According to Pakistan’s Finance Minister, Shaukat Tarin, the new hike in petrol prices is unrelated to the country’s negotiations with the International Monetary Fund (IMF) on the reinstatement of a loan facility.
In a news conference held at the Pakistani Embassy in Washington, D.C. on Friday evening, Mr. Tarin stated that “a significant spike in petrol prices on the international markets obliged the government to take this measure.”
The Finance Division in Islamabad issued a statement on Saturday informing the public of the new petroleum rates. The notification confirmed the finance minister’s reasoning concerning a sharp increase in worldwide markets, noting that oil prices had risen to an unprecedented level of $85 a barrel at the time of the notification.
Mr. Tarin categorically denied that Pakistan was inflating oil and energy prices in order to appease the International Monetary Fund. “Inflation will rise, and our industry will become uncompetitive,” he warned, adding that the government recognized the dangers of increasing tariffs without making structural adjustments.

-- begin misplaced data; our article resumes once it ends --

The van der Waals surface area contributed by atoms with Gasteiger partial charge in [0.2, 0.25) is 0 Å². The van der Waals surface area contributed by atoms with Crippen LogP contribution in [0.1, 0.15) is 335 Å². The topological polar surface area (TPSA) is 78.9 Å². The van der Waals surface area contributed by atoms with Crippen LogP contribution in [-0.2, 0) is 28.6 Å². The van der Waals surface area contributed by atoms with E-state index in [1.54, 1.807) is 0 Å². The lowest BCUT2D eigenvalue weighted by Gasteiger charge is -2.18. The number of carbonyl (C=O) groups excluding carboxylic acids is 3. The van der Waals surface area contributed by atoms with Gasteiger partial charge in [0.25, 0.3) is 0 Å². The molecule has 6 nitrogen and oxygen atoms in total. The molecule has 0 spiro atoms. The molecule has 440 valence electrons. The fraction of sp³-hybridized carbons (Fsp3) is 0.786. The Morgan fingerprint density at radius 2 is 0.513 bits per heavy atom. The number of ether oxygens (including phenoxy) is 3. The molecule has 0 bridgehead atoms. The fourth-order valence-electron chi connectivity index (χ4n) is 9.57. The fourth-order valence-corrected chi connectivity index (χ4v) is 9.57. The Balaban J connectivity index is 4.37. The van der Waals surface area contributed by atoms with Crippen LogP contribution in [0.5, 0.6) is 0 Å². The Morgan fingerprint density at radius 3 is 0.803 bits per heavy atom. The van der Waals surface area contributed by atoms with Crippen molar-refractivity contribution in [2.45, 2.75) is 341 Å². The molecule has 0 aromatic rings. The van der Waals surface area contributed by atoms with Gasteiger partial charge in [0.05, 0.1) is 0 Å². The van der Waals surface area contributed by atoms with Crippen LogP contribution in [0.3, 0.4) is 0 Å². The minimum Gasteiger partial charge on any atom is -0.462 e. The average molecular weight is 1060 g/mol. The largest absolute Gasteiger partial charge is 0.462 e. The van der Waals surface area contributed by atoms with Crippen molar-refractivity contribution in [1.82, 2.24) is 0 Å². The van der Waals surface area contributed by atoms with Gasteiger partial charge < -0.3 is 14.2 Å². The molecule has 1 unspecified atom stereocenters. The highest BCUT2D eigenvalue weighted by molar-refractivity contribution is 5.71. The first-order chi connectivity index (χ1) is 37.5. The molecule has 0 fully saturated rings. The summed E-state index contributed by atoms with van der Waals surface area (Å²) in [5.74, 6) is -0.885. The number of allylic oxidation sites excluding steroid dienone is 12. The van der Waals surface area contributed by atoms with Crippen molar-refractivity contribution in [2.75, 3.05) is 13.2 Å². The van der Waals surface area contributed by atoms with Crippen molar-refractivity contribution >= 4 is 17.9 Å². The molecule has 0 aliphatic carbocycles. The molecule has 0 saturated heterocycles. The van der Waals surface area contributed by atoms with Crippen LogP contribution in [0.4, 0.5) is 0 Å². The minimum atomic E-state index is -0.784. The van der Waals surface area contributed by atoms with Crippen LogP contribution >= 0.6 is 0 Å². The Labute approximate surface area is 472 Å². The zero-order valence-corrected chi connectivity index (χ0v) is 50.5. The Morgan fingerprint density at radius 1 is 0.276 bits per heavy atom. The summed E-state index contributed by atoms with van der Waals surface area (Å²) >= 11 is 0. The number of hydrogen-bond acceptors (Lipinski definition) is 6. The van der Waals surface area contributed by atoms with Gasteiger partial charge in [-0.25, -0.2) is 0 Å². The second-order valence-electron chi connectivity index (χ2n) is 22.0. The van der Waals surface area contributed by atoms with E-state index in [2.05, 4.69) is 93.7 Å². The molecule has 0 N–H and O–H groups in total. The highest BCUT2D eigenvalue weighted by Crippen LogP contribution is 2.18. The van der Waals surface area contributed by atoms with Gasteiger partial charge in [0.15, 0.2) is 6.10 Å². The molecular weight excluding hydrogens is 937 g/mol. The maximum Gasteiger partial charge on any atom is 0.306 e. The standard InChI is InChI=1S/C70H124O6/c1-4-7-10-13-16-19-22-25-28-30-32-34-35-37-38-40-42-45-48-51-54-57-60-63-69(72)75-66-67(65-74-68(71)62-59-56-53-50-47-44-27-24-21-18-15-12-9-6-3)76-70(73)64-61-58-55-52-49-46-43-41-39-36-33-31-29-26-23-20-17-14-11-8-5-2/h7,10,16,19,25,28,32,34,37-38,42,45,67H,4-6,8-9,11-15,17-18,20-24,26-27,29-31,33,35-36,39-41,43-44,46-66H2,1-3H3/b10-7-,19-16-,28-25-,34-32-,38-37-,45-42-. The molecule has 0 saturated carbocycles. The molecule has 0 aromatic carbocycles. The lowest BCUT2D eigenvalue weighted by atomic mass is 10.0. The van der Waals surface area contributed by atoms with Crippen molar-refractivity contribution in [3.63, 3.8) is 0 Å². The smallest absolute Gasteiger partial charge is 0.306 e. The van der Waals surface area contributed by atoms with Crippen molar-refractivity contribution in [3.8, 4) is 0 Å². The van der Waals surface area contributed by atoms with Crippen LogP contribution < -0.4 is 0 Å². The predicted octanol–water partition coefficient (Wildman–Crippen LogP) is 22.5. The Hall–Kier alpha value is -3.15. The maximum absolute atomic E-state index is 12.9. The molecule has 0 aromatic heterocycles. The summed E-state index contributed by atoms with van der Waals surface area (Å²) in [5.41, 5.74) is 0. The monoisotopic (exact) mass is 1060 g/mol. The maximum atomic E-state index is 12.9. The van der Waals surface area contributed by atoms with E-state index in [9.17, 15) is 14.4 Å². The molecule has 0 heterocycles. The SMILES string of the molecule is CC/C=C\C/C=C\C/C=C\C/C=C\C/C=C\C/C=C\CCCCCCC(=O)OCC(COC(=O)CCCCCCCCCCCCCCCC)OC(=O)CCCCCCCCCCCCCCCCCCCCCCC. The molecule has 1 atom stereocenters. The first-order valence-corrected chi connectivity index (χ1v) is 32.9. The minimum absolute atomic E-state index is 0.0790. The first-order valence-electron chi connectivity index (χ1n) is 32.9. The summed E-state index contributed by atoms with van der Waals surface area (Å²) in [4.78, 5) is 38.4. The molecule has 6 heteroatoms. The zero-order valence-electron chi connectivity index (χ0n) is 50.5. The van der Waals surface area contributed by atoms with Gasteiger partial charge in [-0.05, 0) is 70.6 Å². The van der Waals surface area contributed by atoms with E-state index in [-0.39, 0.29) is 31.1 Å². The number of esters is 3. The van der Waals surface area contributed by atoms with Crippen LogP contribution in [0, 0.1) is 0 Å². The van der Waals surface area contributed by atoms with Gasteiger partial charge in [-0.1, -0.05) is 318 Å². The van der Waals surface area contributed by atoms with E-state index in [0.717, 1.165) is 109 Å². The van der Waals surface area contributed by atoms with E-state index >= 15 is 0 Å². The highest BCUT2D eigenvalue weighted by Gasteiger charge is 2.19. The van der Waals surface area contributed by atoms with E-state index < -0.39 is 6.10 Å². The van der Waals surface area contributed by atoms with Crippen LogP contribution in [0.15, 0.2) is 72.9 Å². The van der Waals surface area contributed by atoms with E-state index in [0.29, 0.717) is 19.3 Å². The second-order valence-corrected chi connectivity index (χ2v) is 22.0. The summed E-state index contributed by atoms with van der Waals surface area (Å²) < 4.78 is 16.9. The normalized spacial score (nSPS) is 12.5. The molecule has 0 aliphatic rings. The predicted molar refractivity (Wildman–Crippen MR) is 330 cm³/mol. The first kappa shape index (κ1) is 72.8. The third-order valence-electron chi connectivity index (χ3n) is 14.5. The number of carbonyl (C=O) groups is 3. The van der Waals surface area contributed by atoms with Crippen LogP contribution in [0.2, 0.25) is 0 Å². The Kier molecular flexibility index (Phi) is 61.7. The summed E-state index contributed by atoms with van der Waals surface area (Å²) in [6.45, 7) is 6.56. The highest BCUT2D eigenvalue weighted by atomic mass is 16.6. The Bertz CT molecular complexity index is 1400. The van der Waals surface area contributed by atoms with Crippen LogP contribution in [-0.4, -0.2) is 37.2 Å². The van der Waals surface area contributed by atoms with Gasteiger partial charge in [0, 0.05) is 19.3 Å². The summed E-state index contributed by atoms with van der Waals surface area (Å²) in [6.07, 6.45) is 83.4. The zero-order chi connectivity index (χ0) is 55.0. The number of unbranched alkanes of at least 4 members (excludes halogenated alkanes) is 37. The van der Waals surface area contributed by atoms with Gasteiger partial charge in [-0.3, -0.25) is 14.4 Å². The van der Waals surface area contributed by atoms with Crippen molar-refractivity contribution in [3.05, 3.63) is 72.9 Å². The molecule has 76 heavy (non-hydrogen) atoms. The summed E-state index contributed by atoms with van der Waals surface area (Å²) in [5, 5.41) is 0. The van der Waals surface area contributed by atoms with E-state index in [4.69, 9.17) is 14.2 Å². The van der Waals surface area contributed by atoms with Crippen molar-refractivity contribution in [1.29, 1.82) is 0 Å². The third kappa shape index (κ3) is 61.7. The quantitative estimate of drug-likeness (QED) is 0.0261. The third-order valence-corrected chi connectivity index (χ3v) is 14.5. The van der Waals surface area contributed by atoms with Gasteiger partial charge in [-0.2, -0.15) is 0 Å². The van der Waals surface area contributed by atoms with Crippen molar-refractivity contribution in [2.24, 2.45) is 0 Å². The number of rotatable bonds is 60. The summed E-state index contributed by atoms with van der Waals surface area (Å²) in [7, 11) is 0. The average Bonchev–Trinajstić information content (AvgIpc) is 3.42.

The minister, on the other hand, acknowledged that Pakistan needed to understand the IMF’s point of view on the matter and that he had held “some technical discussions” with them on the subject. “As a result, we will increase these tariffs in a steady manner so that inflation does not climb significantly,” he explained.
While the International Monetary Fund approved a 39-month agreement under the Extended Fund Facility for Pakistan in July 2019, with a total value of $6 billion to support Islamabad’s economic reform agenda, it is not issuing any further installments as of this writing.
During his visit to Washington, the finance minister attended a series of meetings with officials from the International Monetary Fund (IMF) to discuss the possibility of resuming the loan facility. Mr. Tarin has relocated to New York, leaving the finance secretary in charge of continuing discussions with the International Monetary Fund.